New Bedford Vocational Technical High School
- Public, Four-year Vocational-Technical High School
- 48-acre Campus
- More than 1,800 students
- Adult educational program serves 2,600 adults
- One of the largest vocational-technical high schools in Massachusetts
Greater New Bedford regional Vocational Technical High School is a public, four-year vocational/technical high school for young men and women. With an enrollment of more than 1,800 students, GNB Voc-Tech is one of the largest vocational-technical high schools in Massachusetts. It serves the communities of New Bedford, Dartmouth and Fairhaven, Massachusetts.
One of the first vocational schools in the country, its roots date back nearly a century to the creation of the New Bedford Independent Industrial School in 1908. When it opened in 1909, the school served only 59 students, all from New Bedford. Over the years, the school built a reputation for excellence by providing quality vocational and academic programs. In 1918, its name was changed to New Bedford Vocational School. In 1946, it became New Bedford Vocational High School. In 1955, It became the first vocational high school to be accredited by the New England Association of Schools and Colleges.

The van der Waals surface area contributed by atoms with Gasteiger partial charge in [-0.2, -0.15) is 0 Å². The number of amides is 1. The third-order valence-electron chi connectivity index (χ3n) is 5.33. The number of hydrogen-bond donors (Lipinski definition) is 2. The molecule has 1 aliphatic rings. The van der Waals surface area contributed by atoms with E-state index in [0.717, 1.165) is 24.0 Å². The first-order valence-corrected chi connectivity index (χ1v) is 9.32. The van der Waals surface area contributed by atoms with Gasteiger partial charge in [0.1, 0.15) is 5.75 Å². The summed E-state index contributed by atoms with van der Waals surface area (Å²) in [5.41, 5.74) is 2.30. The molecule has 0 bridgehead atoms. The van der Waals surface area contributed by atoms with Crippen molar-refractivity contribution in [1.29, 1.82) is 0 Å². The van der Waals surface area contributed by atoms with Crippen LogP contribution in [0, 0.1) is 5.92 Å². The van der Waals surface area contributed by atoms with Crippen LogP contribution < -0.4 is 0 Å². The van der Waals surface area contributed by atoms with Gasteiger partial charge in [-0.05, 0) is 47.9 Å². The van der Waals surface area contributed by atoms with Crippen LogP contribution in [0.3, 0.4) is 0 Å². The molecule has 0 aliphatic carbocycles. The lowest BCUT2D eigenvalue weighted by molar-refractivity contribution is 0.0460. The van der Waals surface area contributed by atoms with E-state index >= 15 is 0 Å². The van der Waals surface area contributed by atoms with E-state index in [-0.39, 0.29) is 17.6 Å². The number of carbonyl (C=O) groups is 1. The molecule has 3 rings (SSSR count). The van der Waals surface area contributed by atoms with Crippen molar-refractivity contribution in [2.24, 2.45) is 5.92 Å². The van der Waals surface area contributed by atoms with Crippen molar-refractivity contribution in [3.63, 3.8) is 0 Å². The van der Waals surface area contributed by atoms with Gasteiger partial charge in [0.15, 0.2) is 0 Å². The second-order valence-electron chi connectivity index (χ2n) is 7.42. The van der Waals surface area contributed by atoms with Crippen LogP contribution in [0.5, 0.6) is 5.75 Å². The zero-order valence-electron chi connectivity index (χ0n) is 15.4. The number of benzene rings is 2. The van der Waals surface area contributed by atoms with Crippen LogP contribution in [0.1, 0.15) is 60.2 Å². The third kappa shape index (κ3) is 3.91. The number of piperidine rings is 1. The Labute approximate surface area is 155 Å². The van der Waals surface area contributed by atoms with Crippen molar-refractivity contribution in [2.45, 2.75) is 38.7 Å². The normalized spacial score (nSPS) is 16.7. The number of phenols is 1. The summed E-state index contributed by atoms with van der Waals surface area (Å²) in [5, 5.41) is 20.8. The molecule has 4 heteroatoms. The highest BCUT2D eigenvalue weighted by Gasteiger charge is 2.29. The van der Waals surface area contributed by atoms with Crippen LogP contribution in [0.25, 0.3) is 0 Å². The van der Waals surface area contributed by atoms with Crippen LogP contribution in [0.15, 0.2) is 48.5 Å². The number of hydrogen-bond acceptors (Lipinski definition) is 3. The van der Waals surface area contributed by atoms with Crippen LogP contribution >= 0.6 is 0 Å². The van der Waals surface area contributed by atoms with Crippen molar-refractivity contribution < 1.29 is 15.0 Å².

In 1972, voters in New Bedford, Dartmouth and Fairhaven approved the establishment of a regional vocational school district and construction of a regional vocational school. In 1977, Greater New Bedford Regional Vocational Technical High School was opened. Today the school sits on a beautiful 48-acre campus in the North End of New Bedford, Massachusetts, offering specialized training in 26 career majors. The school has an enrollment of more than 1,800 students in grades 9 through 12. Each year, the school serves more than 2,600 adults through its Adult education programs.
A $22 million addition and renovation project is currently underway and is scheduled to be completed by the end of 2003. Among other things, the project will add some much-needed labs and classrooms.